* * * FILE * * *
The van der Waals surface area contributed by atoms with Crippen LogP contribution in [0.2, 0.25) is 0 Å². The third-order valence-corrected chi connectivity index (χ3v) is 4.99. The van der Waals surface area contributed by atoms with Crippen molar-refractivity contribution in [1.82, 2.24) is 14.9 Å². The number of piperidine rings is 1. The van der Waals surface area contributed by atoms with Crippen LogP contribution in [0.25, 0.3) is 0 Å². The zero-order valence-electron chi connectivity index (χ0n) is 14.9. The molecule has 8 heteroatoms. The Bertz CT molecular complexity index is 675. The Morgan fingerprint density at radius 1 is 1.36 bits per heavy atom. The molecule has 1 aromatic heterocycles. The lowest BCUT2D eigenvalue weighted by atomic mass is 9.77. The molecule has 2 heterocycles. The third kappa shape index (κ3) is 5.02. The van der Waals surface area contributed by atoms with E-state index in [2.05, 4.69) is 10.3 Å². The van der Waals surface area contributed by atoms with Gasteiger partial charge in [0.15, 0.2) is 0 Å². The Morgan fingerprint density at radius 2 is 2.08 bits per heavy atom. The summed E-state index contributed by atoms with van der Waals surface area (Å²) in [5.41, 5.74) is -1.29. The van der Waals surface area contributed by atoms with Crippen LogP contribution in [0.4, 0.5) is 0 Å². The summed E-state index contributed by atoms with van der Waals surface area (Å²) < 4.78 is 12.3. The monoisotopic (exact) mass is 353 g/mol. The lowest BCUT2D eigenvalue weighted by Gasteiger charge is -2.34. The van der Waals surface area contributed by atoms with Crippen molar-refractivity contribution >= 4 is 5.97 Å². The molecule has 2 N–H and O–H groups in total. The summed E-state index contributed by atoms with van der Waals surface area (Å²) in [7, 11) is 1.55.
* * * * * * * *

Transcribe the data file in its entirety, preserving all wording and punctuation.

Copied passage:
The van der Waals surface area contributed by atoms with Crippen LogP contribution in [0.2, 0.25) is 0 Å². The third-order valence-corrected chi connectivity index (χ3v) is 4.99. The van der Waals surface area contributed by atoms with Crippen molar-refractivity contribution in [1.82, 2.24) is 14.9 Å². The number of piperidine rings is 1. The van der Waals surface area contributed by atoms with Crippen LogP contribution in [0.25, 0.3) is 0 Å². The zero-order valence-electron chi connectivity index (χ0n) is 14.9. The molecule has 8 heteroatoms. The Bertz CT molecular complexity index is 675. The Morgan fingerprint density at radius 1 is 1.36 bits per heavy atom. The molecule has 1 aromatic heterocycles. The lowest BCUT2D eigenvalue weighted by atomic mass is 9.77. The molecule has 2 heterocycles. The third kappa shape index (κ3) is 5.02. The van der Waals surface area contributed by atoms with E-state index in [2.05, 4.69) is 10.3 Å². The van der Waals surface area contributed by atoms with Gasteiger partial charge in [0.15, 0.2) is 0 Å². The Morgan fingerprint density at radius 2 is 2.08 bits per heavy atom. The summed E-state index contributed by atoms with van der Waals surface area (Å²) in [5.41, 5.74) is -1.29. The van der Waals surface area contributed by atoms with Crippen LogP contribution in [0.4, 0.5) is 0 Å². The summed E-state index contributed by atoms with van der Waals surface area (Å²) < 4.78 is 12.3. The monoisotopic (exact) mass is 353 g/mol. The lowest BCUT2D eigenvalue weighted by Gasteiger charge is -2.34. The van der Waals surface area contributed by atoms with Crippen molar-refractivity contribution >= 4 is 5.97 Å². The molecule has 2 N–H and O–H groups in total. The summed E-state index contributed by atoms with van der Waals surface area (Å²) in [7, 11) is 1.55.